Rationing in Britain during World War II

Author Details


Photograph of Dr Robin Adams








Dr Robin J.C. Adams is a Research Fellow at the Centre for Economic History at Queen’s University Belfast and an Associate Member of the Faculty of History at the University of Oxford. He gained his PhD in Economic and Social History from St Peter’s College, University of Oxford.


Photograph of Dr Ingrid de Zwarte









Dr Ingrid de Zwarte is an Assistant Professor of Rural and Environmental History at Wageningen University and an Associate Member of the Faculty of History at the University of Oxford. Previously, she was a Niels Stensen Postdoctoral Fellow at Oxford’s Faculty of History, working on the politics of food and famine during WWII.


Key words: Great Britain, World War II, Food, Rationing, Scarcity, Home Front

Image of a ration book commissioned by the UK Ministry of Food for the years 1948-49. It has yellowing pages and a leather pouch to be kept in.

UK Ministry of Food Ration Book. Source: Imperial War Museum (EPH 1751)


The Second World War began in September 1939, when Nazi Germany's invasion of Poland resulted in Britain and France declaring war on Germany. Based on their experiences during the First World War, the British government expected that the conflict would become a ‘Total War’, meaning that all resources of society would be have to be mobilized, and that civilians would also be affected by the war. At the time, Britain was a net importer of food, which made the country particularly vulnerable to disturbances in the global food market. In order to prevent serious shortages, as early as 1936 the British Ministry of Food had begun to make plans for the supply, control and distribution of foodstuffs. In addition to making stockpiles and preparing food control policies, by the summer of 1939 the Ministry had already printed 50 million ration books, ready to be used when necessary.

The first commodity to be rationed in late 1939 was petrol, followed in January 1940 by the first foodstuffs: bacon, ham, butter, and sugar. Other products soon followed, especially foods that were normally imported or came from scarce animal sources, such as meat, cheese, margarine, eggs, milk, tea, breakfast cereals, rice, and biscuits. By mid-1942 most foodstuffs were rationed, except fresh vegetables, fruit, fish and bread. Other scarce commodities were rationed too, such as clothing, shoes, fuel, and soap.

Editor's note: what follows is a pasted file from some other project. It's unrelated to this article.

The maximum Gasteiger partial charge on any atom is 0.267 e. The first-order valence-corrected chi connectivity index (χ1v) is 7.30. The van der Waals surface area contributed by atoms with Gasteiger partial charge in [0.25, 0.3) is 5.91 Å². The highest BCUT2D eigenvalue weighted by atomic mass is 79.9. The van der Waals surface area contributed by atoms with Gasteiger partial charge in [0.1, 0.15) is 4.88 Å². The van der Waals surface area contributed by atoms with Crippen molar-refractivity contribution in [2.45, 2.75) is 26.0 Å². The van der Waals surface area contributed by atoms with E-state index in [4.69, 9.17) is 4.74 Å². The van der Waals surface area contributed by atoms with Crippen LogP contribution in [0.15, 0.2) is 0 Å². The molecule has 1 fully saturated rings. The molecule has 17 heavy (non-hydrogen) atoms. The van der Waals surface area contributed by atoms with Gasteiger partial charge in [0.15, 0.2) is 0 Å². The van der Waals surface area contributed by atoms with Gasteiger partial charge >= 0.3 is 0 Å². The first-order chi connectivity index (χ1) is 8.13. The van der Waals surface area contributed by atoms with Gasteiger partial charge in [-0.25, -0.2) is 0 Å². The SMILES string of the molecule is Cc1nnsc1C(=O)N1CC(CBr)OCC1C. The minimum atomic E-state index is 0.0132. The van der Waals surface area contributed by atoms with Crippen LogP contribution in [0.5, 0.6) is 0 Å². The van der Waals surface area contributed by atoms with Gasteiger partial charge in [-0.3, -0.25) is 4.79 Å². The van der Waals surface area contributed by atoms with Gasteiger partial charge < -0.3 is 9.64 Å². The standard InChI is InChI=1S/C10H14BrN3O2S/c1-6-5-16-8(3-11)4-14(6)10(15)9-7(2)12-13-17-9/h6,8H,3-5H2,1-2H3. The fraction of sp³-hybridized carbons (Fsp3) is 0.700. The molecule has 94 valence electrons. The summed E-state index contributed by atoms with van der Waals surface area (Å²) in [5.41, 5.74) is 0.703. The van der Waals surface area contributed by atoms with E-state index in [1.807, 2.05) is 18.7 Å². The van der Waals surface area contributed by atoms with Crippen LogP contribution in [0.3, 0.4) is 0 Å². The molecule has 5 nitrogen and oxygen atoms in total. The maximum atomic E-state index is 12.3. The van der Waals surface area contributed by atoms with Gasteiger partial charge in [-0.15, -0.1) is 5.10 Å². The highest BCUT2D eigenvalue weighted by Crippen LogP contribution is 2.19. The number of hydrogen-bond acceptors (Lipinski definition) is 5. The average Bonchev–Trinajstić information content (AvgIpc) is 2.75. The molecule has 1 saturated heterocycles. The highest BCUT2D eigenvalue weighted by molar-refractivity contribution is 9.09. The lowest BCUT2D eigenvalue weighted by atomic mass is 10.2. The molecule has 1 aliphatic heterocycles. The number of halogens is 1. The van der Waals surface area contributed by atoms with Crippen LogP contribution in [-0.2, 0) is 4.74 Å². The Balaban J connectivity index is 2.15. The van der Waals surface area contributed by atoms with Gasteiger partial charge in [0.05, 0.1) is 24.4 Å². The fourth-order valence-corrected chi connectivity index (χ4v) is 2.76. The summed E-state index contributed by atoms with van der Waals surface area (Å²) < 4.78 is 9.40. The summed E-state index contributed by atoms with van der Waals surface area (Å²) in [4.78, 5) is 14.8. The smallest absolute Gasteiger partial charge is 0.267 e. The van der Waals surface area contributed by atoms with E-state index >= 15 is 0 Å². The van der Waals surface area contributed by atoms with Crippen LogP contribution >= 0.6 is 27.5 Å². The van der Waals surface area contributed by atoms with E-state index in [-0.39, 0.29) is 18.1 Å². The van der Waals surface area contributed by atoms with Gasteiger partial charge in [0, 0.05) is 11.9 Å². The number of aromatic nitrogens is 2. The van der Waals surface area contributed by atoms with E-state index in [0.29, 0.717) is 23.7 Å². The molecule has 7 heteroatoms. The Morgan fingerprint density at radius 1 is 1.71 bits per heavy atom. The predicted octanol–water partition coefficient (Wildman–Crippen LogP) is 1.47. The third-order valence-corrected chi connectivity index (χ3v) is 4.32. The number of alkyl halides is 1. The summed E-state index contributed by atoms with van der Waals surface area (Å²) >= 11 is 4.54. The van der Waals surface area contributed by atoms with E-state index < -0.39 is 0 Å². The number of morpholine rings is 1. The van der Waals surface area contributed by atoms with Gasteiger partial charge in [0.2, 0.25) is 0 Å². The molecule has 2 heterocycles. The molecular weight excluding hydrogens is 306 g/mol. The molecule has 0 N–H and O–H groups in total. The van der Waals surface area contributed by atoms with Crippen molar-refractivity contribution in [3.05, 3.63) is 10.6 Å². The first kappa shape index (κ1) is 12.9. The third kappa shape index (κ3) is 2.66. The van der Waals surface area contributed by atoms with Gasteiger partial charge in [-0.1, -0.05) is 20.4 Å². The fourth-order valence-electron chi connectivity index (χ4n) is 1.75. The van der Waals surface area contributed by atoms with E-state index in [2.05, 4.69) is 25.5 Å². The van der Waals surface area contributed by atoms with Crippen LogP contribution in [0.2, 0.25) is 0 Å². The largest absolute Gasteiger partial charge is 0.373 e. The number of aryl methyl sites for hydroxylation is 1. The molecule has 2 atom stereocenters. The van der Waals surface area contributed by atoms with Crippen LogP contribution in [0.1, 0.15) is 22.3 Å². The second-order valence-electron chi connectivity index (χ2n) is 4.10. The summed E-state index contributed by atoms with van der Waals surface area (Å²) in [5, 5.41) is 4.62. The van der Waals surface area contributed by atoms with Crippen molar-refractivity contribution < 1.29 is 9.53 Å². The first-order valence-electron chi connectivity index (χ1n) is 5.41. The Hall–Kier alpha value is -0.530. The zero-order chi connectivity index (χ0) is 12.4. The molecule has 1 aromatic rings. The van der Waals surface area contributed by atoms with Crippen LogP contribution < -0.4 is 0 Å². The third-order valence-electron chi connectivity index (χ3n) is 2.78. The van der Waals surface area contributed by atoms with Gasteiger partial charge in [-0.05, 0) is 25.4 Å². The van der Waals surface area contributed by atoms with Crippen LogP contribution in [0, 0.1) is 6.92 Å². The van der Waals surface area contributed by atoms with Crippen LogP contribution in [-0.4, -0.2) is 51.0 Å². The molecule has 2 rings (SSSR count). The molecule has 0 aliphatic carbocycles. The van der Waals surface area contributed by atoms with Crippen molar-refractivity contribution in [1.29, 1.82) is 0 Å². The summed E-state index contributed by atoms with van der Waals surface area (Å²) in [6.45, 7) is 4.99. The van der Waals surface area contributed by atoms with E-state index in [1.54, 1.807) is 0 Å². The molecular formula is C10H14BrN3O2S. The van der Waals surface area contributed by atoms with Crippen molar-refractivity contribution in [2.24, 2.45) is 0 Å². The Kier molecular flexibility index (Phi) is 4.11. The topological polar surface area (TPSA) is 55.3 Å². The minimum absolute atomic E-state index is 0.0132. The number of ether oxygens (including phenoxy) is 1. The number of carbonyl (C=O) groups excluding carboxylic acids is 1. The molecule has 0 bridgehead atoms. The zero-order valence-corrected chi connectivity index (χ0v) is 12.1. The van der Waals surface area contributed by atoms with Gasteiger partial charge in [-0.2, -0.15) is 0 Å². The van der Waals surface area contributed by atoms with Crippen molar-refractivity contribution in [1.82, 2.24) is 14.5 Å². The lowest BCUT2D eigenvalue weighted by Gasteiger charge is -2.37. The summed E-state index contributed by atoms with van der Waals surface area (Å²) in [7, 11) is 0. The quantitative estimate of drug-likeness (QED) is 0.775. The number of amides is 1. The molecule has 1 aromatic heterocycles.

As the war progressed, the rationing system was refined to accommodate different needs. In order to ensure the fairest allocation of food possible, the Ministry of Food created classifications according to age and profession. Workers doing heavy labour were entitled to larger rations than other adult workers; children received smaller rations but relatively higher proportions of fats and proteins, and nursing or expectant mothers were entitled to larger allotments of milk and other animal-source foodstuffs. Supplementary rations were also given to the sick and people doing work that was considered to be detrimental to their health.

Rationing involved a complex purchasing system. Similar to the situation in many German-occupied countries, each person received a personal ration card with a certain number of coupons – later supplemented by a points system – that could be used at shops where they were registered. Officially, none of the rationed articles could be bought or sold without these coupons or points. Unofficially, many people also bought foods clandestinely and, in common with other countries, the black market thrived in wartime Britain.

To support the rationing scheme, in 1940 the Ministry of Food also established canteens. These so-called ‘British Restaurants’ were run by local authorities on a non-profit basis, and provided meals for those not able to cook at home, such as victims of the German air raids. Other canteens catered those in need of extra meals, such as factory and company workers, as well as schoolchildren. The number of school meals increased from about 160,000 before the war to 1.6 million in 1945 (about 40 per cent of the British children). These meals provided them with up to 1,000 calories a day, or half of their daily requirements.

Although rationing meant a major change for the British people, generally speaking, the wartime food policies made sure that nobody fell short of basic nutritional requirements. The main exception to this was the German-occupied Channel Islands, which suffered a severe food crisis during final months of the war and occupation.

The end of the war in May 1945 did not mean an end to rationing. Shortages persisted and bread, which had been freely available during the war, was rationed for two years from July 1946. Animal products such as cheese, bacon, ham, meat and fats as well as sugar also remained scarce. It took until mid-1954 before rationing finally ended.


Rationing in Britain during World War II

Main discussion questions: Why was there food rationing in Britain during WWII? What was the impact of rationing on the British people, and which groups were most affected by its implementation? Use the following sources to support your argument.